Petr Šabata works at Czech public-service radio.
"I just want to tell you that I will never stand down. Never. May you all remember this. Never," Czech PM Andrej Babiš told journalists recently.
It is the statement of the year on the Czech political scene. Babiš, who is of Slovak origin, really put himself into it. His face was radiating horror.
Unfortunately, all the events happening around Babiš, a winner of the latest elections to the Chamber of Deputies, are unbeatable. The last 12 months did not bring along anything good for democracy in the Czech Republic.
What about Slovakia? The murder of Ján Kuciak and Martina Kušnírová is out of the question when it comes to the evaluation of politics, although it has resulted in significant consequences. It can be said, after all, that Slovakia has fared well.
Slovakia - 4, Czechia - 1
Babiš's strong statement opposing democratic rules could be somewhat compared to Slovakia's former PM Robert Fico's legendary smirk and his threatening words about "not going" when handing his resignation letter to President Andrej Kiska.
Fico's shield was damaged this year, but Babiš is charged with fraud and all the circumstances surrounding the Stork Nest (Bocianie hniezdo) case. Furthermore, he fraudulently received EU subsidies for his hotel and conference centre in Prague and is charged with his son's alleged abduction to Crimea in an effort to prevent him from testifying in the fraud scandal. These incidents are abhorrent to democracy to the extent that, if sports terminology is used, Slovakia wins 1 – 0 in the assessment of both PMs (Slovakia's current PM Peter Pellegrini has contributed to the score).
Kiska announced he would not run for re-election in 2019 but hinted later he would enter party politics. From Prague's view, it is incomprehensible; Kiska has coped with the political crisis following the murders of Ján Kuciak and his fianceé in an excellent manner, and he has become a symbol of Slovakia's continuing inclination towards Europe and decency in politics. He cannot just run away from a battlefield when Slovakia is finding itself in difficult times, especially since every helping hand makes a difference when promoting its interests (EU at the crossroads, Brexit, Trump, Orbán, …).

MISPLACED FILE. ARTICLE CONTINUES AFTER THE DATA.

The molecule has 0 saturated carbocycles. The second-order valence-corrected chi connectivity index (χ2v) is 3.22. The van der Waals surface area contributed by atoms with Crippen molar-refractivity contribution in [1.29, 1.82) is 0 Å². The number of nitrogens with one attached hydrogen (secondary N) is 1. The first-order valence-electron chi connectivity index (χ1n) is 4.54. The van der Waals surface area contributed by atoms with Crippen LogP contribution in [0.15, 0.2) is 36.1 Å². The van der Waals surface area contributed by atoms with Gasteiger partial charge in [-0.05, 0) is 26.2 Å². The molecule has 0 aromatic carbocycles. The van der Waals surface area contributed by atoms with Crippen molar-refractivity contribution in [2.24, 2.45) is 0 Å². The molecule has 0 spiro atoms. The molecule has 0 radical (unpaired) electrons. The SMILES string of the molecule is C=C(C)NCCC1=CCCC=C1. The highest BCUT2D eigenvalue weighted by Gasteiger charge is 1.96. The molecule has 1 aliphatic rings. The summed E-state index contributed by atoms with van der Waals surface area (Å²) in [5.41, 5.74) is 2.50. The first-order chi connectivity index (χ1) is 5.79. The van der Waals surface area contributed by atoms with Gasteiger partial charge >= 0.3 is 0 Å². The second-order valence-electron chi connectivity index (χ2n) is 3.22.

But when we compare his performance with Czechia's President Miloš Zeman's, a halo appears above Kiska's head. Zeman defends Russia's and China's interests, causes society to split, and infests the public space with lies, hate, and vulgarism. The assessment of presidents turns out better for Slovakia. The score is now 2 – 0.
Plagiarism is another topic to consider. This time, Czechia scores a point. Two Czech ministers, Justice Minister Taťána Malá of the ruling ANO party and Labour Minister Petr Krčál of the minor ruling ČSSD party, resigned quickly. The former stood 13 days, the latter a bit longer.
If we ask whether politics is fair when ministers quit the government of the prosecuted PM for plagiarism, the reply is a no. It is not fair. Otherwise, Slovakia's Speaker of Parliament Andrej Danko would not withstand even one day.
Although Radek Vondráček (ANO), Speaker of the Chamber of Deputies, met with people on the EU and USA sanctions lists on his business trip to Russia, he cannot beat Russophile Danko.
"I have been demonstrating in Bratislava, and so have 20,000 citizens. No crowd," Fedor Gál, a Slovak politician and dissident, said on the Czech public radio a few days ago. "There were no gallows and no aggressive rallying cries." He reacted to Prague's demonstration on Wenceslas Square, where thousands of people have recently protested against PM Babiš - aggressively.
The same happened on August 21 of this year when marking the day of the Warsaw Pact invasion of Czechoslovakia 50 years ago in front of the Czech public radio building.
After PM Babiš commemorated the fall of communism by laying a wreath on November 17, five minutes after midnight, demonstrators threw the wreath into a bin. They also threw away a bouquet sent by President Zeman.
At Devín Castle, near Bratislava, PM Pellegrini and President Kiska marked the same anniversary, surprisingly, together. Slovakia - 3, Czechia - 1.
Important municipal elections have taken place in both countries this year too. The results resemble one another: new politicians will govern the capitals. Matúš Vallo was elected the mayor of Bratislava in a direct vote. Zdeněk Hríb of the Czech Pirate Party became the mayor of Prague after being voted into office by an absolute majority of councillors.